Another week passes and the same discussion about the Cleveland Browns offense ensues.
I've been watching football for a long time, with this season potentially being the longest and most painful of them all. I have never seen a football team as consistently inept on the offensive side of the ball than this Browns team.
It's somewhat understandable the Cleveland offense would struggle early in the season. New players, a new offensive scheme and inexperience at key positions - including the offensive coordinator - would make a slow start close to inevitable.
But, ten weeks into the season, this Browns offense is right where it started, with a zero on the scoreboard.
At this point, one has to seriously look at how Eric Mangini and offensive coordinator Brian Daboll factor into the equation.
After having two weeks to gameplan for the Baltimore Ravens, fans could be excused the assumption that the Browns would come out with some renewed vigor -- and an offensive plan.
And "offensive" does indeed describe what as put in motion Monday night. Even the rival Ravens chuckled at times during the contest, as the Browns offense provided little threat and were certain not to pressure the Baltimore defense.
How many times can a professional team run a bubble screen ineffectively? How can a team at the professional level fail to challenge a defense which lines-up eight and nine players in the box on a consistent basis?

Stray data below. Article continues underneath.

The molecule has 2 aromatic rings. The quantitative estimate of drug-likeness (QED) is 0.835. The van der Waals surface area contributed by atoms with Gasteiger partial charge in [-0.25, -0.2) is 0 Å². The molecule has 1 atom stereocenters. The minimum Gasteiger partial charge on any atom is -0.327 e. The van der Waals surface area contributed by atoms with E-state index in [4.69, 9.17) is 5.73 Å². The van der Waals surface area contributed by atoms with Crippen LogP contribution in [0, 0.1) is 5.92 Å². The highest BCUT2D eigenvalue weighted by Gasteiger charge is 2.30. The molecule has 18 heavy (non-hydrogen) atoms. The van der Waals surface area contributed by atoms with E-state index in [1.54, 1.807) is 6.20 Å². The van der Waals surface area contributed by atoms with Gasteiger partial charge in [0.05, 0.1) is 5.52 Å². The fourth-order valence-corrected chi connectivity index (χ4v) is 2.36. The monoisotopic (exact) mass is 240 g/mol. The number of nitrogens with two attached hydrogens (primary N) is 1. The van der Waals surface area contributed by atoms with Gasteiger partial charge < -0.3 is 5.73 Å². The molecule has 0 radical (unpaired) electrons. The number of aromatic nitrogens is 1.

Ten weeks... ten weeks... and this is the best this organization can muster against a Baltimore defense that has struggled against the pass throughout the season. The Browns only challenged the Ravens down-field pass defense in the fourth quarter.
Granted, the Browns coaching staff was concerned about the Ravens big-play ability on the defensive side of the ball and how quickly the complexion of a game can change. There was little doubt the coaching staff had reservations about the Browns ability to contain the pressure coming from the Ravens defense.
Still, rather than attack the Ravens defense, the game-plan called for the shortest passing game imaginable, many resulting in negative yardage completions.
Throughout this disappointing season, patience has been a virtue on offense. Giving the roster's young players time to develop was made sense. But, now, as the season passes the halfway mark, nothing has changed. Rookies continue to play like rookies, the coaching staff displays no sign of support or confidence in those on the playing field.
Unfortunately for Browns fans, the embarrassment continues and there appears to be no saving way anyone covering the team can promise anything but endless debacles in store in the weeks to come. There is no visible sign of progress.
The question is whether team owner Randy Lerner decides the embarrassment has reached a critical stage.
In my opinion, it has, and the right thing to do would be to excuse Daboll from further embarrassment. The same should go for Mangini if he balks at the exit of his offensive coordinator.
There is no reasonable explanation for offensive failure at this level. There is no reason to believe this team is headed in the right direction on the offensive side of the ball.
The head coach has had nearly eleven months to create something positive in Cleveland. And, after eleven months, the product appears no different than the one which was in place as 2008 ended.
I've preached the importance of patience and development, but what is happening is no longer defensible.
For the sake of progress, for the sake of avoiding infamy in the record books, cutting bait appears to be the only recourse.